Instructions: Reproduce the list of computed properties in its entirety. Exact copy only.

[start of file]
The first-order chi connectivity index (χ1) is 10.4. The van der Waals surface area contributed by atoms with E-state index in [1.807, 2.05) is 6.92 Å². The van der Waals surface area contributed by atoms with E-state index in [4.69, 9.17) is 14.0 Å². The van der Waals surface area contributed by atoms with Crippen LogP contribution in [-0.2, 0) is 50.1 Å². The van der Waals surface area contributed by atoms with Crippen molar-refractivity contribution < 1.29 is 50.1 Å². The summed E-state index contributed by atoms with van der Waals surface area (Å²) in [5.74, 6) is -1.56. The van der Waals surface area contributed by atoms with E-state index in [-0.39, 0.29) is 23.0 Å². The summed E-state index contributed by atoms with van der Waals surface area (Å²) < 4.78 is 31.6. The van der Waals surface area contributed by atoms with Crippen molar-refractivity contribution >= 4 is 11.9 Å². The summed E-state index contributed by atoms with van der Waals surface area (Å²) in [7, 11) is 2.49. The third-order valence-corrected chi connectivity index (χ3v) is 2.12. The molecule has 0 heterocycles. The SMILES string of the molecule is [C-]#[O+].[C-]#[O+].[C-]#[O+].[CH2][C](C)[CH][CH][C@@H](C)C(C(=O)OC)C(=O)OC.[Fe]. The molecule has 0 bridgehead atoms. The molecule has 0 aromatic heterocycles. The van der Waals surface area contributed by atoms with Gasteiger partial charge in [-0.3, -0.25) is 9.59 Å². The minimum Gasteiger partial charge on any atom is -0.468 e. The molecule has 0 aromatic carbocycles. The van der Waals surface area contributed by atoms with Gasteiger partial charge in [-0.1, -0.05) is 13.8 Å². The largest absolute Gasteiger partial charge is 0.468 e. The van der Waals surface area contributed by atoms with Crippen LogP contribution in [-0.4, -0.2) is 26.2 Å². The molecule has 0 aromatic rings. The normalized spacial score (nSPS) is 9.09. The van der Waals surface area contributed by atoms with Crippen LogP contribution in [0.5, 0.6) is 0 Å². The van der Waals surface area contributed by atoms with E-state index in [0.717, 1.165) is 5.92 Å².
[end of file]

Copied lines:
The first-order chi connectivity index (χ1) is 10.4. The van der Waals surface area contributed by atoms with E-state index in [1.807, 2.05) is 6.92 Å². The van der Waals surface area contributed by atoms with E-state index in [4.69, 9.17) is 14.0 Å². The van der Waals surface area contributed by atoms with Crippen LogP contribution in [-0.2, 0) is 50.1 Å². The van der Waals surface area contributed by atoms with Crippen molar-refractivity contribution < 1.29 is 50.1 Å². The summed E-state index contributed by atoms with van der Waals surface area (Å²) in [5.74, 6) is -1.56. The van der Waals surface area contributed by atoms with E-state index in [-0.39, 0.29) is 23.0 Å². The summed E-state index contributed by atoms with van der Waals surface area (Å²) < 4.78 is 31.6. The van der Waals surface area contributed by atoms with Crippen molar-refractivity contribution >= 4 is 11.9 Å². The summed E-state index contributed by atoms with van der Waals surface area (Å²) in [7, 11) is 2.49. The third-order valence-corrected chi connectivity index (χ3v) is 2.12. The molecule has 0 heterocycles. The SMILES string of the molecule is [C-]#[O+].[C-]#[O+].[C-]#[O+].[CH2][C](C)[CH][CH][C@@H](C)C(C(=O)OC)C(=O)OC.[Fe]. The molecule has 0 bridgehead atoms. The molecule has 0 aromatic heterocycles. The van der Waals surface area contributed by atoms with Gasteiger partial charge in [-0.3, -0.25) is 9.59 Å². The minimum Gasteiger partial charge on any atom is -0.468 e. The molecule has 0 aromatic carbocycles. The van der Waals surface area contributed by atoms with Gasteiger partial charge in [-0.1, -0.05) is 13.8 Å². The largest absolute Gasteiger partial charge is 0.468 e. The van der Waals surface area contributed by atoms with Crippen LogP contribution in [-0.4, -0.2) is 26.2 Å². The molecule has 0 aromatic rings. The normalized spacial score (nSPS) is 9.09. The van der Waals surface area contributed by atoms with Crippen LogP contribution in [0.5, 0.6) is 0 Å². The van der Waals surface area contributed by atoms with E-state index in [0.717, 1.165) is 5.92 Å².